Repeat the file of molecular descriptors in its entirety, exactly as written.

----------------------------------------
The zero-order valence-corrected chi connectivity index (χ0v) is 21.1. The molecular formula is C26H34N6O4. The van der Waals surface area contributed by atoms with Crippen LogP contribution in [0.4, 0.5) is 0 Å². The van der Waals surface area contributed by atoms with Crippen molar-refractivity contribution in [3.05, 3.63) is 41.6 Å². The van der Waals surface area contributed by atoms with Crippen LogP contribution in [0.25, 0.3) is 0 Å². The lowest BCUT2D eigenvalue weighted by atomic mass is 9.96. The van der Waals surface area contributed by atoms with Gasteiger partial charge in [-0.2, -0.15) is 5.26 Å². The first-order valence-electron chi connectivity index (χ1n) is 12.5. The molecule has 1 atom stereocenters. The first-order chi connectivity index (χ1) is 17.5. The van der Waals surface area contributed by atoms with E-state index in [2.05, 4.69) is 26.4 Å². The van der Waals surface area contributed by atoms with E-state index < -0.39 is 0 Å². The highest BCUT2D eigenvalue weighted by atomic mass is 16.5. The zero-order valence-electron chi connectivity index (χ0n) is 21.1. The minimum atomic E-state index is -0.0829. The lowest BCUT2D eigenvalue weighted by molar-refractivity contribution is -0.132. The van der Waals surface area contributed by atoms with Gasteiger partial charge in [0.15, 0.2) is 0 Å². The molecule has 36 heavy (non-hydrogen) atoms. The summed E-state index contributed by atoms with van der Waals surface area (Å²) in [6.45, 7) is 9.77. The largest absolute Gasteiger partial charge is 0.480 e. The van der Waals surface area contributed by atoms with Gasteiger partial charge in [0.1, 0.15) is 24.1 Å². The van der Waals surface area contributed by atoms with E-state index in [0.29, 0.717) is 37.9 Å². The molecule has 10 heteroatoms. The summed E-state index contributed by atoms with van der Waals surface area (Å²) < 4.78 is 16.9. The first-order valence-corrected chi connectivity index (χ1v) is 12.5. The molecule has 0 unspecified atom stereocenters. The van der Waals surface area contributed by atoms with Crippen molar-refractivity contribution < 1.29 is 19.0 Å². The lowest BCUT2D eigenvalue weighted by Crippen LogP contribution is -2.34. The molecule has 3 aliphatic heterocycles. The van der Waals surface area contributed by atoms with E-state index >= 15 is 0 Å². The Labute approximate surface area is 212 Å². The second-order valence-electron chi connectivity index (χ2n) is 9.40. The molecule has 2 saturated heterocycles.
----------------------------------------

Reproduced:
The zero-order valence-corrected chi connectivity index (χ0v) is 21.1. The molecular formula is C26H34N6O4. The van der Waals surface area contributed by atoms with Crippen LogP contribution in [0.4, 0.5) is 0 Å². The van der Waals surface area contributed by atoms with Crippen molar-refractivity contribution in [3.05, 3.63) is 41.6 Å². The van der Waals surface area contributed by atoms with Crippen LogP contribution in [0.25, 0.3) is 0 Å². The lowest BCUT2D eigenvalue weighted by atomic mass is 9.96. The van der Waals surface area contributed by atoms with Gasteiger partial charge in [-0.2, -0.15) is 5.26 Å². The first-order valence-electron chi connectivity index (χ1n) is 12.5. The molecule has 1 atom stereocenters. The first-order chi connectivity index (χ1) is 17.5. The van der Waals surface area contributed by atoms with E-state index in [2.05, 4.69) is 26.4 Å². The van der Waals surface area contributed by atoms with E-state index < -0.39 is 0 Å². The highest BCUT2D eigenvalue weighted by atomic mass is 16.5. The zero-order valence-electron chi connectivity index (χ0n) is 21.1. The minimum atomic E-state index is -0.0829. The lowest BCUT2D eigenvalue weighted by molar-refractivity contribution is -0.132. The van der Waals surface area contributed by atoms with Gasteiger partial charge in [0.15, 0.2) is 0 Å². The molecule has 36 heavy (non-hydrogen) atoms. The summed E-state index contributed by atoms with van der Waals surface area (Å²) in [6.45, 7) is 9.77. The largest absolute Gasteiger partial charge is 0.480 e. The van der Waals surface area contributed by atoms with Gasteiger partial charge in [0.1, 0.15) is 24.1 Å². The van der Waals surface area contributed by atoms with E-state index in [0.29, 0.717) is 37.9 Å². The molecule has 10 heteroatoms. The summed E-state index contributed by atoms with van der Waals surface area (Å²) < 4.78 is 16.9. The first-order valence-corrected chi connectivity index (χ1v) is 12.5. The molecule has 0 unspecified atom stereocenters. The van der Waals surface area contributed by atoms with Crippen molar-refractivity contribution < 1.29 is 19.0 Å². The lowest BCUT2D eigenvalue weighted by Crippen LogP contribution is -2.34. The molecule has 3 aliphatic heterocycles. The van der Waals surface area contributed by atoms with E-state index >= 15 is 0 Å². The Labute approximate surface area is 212 Å². The second-order valence-electron chi connectivity index (χ2n) is 9.40. The molecule has 2 saturated heterocycles.